April 1865: The Month That Saved America
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April 1865 was a month that could have unraveled the nation. Instead, it saved it. Here Jay Winik offers a brilliant new look at the Civil War's final days that will forever change the way we see the war's end and the nation's new beginning. Uniquely set within the larger sweep of history, filled with rich profiles of outsize figures, fresh iconoclastic scholarship, and a gripping narrative, this is a masterful account of the thirty most pivotal days in the life of the United States.
It was not inevitable that the Civil War would end as it did, or that it would end at all well. Indeed, it almost didn't. Time and again, critical moments could have plunged the nation back into war or fashioned a far harsher, more violent, and volatile peace. Now, in a superbly told story, Winik captures the epic images and extraordinary history as never before. This one month witnessed the frenzied fall of Richmond; a daring last-ditch Southern plan for guerrilla warfare; Lee's harrowing retreat; and then Appomattox. It saw Lincoln's assassination just five days later, and a near-successful plot to decapitate the Union government, followed by chaos and coup fears in the North, collapsed negotiations and continued bloodshed in the South, and finally, the start of national reconciliation. In the end, April 1865 emerges as not just the tale of the war's denouement, but the story of the making of our nation.
Provocative, bold, exquisitely rendered, and stunningly original, April 1865 is the first major reassessment of the Civil War's close and is destined to become one of the great stories of American history.
at any rate, it could be. He suggested that the Confederate secretary of war, John Breckinridge, be brought into the mix. The rest of the Confederate armies would then follow: Taylor, Forrest, even Kirby Smith, each would, to a man, obey his orders. Sherman brightened. This was, of course, attractive to him, and how couldn’t it be? Every one of these Confederate generals was keeping his murderous gun barrels hot to the bitter end; if they could be subdued in one fell swoop, it would be a godsend
protect their masters’ families, homes and their own …” Of the seventy-two polled, sixty volunteered to fight the Yankees, “to the bitter end,” Jordan, Black Confederates and Afro Yankees in Civil War Virginia, 245. Horace Greeley’s: Durden, Gray and the Black, 228–29. rarest sights in all the South: Furgurson, Ashes, 313; Jordan, Black Confederates and Afro Yankees in Civil War Virginia, 247; Richmond Examiner, March 15, 18, 20, 1865, Library of Congress. Actually, there were other rare sights.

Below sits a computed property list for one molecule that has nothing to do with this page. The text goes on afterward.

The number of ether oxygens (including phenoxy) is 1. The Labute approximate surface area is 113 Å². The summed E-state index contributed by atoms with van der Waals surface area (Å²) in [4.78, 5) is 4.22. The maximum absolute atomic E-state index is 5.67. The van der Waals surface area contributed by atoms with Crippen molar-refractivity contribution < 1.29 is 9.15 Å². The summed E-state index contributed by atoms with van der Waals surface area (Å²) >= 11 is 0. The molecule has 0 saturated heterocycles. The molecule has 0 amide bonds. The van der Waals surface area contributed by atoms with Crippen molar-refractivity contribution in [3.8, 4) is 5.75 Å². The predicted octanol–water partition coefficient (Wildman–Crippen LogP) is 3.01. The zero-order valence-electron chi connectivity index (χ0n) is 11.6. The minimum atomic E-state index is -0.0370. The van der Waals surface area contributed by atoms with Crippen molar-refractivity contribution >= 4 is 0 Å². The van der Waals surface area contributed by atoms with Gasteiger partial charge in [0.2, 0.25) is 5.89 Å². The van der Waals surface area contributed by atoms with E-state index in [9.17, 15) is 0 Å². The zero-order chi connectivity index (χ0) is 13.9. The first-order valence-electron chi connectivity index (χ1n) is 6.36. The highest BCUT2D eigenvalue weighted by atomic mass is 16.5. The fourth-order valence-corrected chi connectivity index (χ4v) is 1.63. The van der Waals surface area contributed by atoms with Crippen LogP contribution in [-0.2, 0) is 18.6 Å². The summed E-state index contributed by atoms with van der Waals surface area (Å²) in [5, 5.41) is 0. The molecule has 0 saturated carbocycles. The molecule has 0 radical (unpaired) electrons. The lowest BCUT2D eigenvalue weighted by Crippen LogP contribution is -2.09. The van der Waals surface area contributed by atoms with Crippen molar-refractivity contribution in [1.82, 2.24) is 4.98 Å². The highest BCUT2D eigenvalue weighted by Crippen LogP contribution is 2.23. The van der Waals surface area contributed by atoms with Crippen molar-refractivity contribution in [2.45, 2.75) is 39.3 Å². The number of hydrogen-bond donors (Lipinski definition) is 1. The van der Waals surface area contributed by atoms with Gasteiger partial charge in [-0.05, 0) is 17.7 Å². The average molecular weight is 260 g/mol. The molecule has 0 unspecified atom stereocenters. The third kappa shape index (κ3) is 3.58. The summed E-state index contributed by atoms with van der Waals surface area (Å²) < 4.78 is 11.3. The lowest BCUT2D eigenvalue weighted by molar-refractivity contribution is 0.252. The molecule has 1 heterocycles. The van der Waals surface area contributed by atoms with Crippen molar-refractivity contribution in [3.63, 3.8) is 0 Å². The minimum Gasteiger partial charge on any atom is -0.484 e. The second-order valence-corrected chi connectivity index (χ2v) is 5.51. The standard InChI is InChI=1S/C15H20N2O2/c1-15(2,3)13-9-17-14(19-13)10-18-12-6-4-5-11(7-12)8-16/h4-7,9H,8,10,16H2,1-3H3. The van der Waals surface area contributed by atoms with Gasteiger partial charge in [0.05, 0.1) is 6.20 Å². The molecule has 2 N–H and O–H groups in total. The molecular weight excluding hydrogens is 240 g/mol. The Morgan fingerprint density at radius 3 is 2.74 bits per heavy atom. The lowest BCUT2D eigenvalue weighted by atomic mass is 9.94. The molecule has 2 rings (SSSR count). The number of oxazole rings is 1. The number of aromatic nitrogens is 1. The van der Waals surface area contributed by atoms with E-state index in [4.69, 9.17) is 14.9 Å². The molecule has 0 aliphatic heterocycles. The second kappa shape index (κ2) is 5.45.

structure, see Power, Lee’s Miserables, 297, and Gallagher, “The Army of Northern Virginia in May 1864,” 108. a dreadful siege: Freeman, vol. 3, 434–514, 528–38: technically, it can be pointed out, it wasn’t a siege—the Confederates were never wholly surrounded; on the siege, see Richard Sommets, Richmond Redeemed: The Siege of Petersburg (Doubleday, 1981). Sommers concludes that Lee was “reduced” to “counterpunching, striking back, looking—hoping—for an opening and all the while trying to fend
cover while again halving his army and thoroughly baffling the enemy, as he did at Second Manassas, achieving another decisive victory. It also led to his boldest risk of all, his desire to fight one great and grand climatic battle on Northern soil, which produced the disappointment at Antietam, the bloodiest day in American history, and culminated in an even greater disappointment, Gettysburg. Was Lee a born warrior? It is certain that his faith in gallantry ran deep. It is not without
burning, destroying, tapping and tearing down telegraph wires, and then retreating back into the mountains. As Sherman observed, “every house is a nest of secret… enemies.” Later, Morgan was captured and imprisoned in an Ohio penitentiary, only to make a spectacular tunnel escape. Eventually, he was killed in 1864, but this hardly ended the North’s woes. By 1865, partisans swarmed across the Confederacy like locusts in ancient Egypt. But if ever there was a question about the Confederacy’s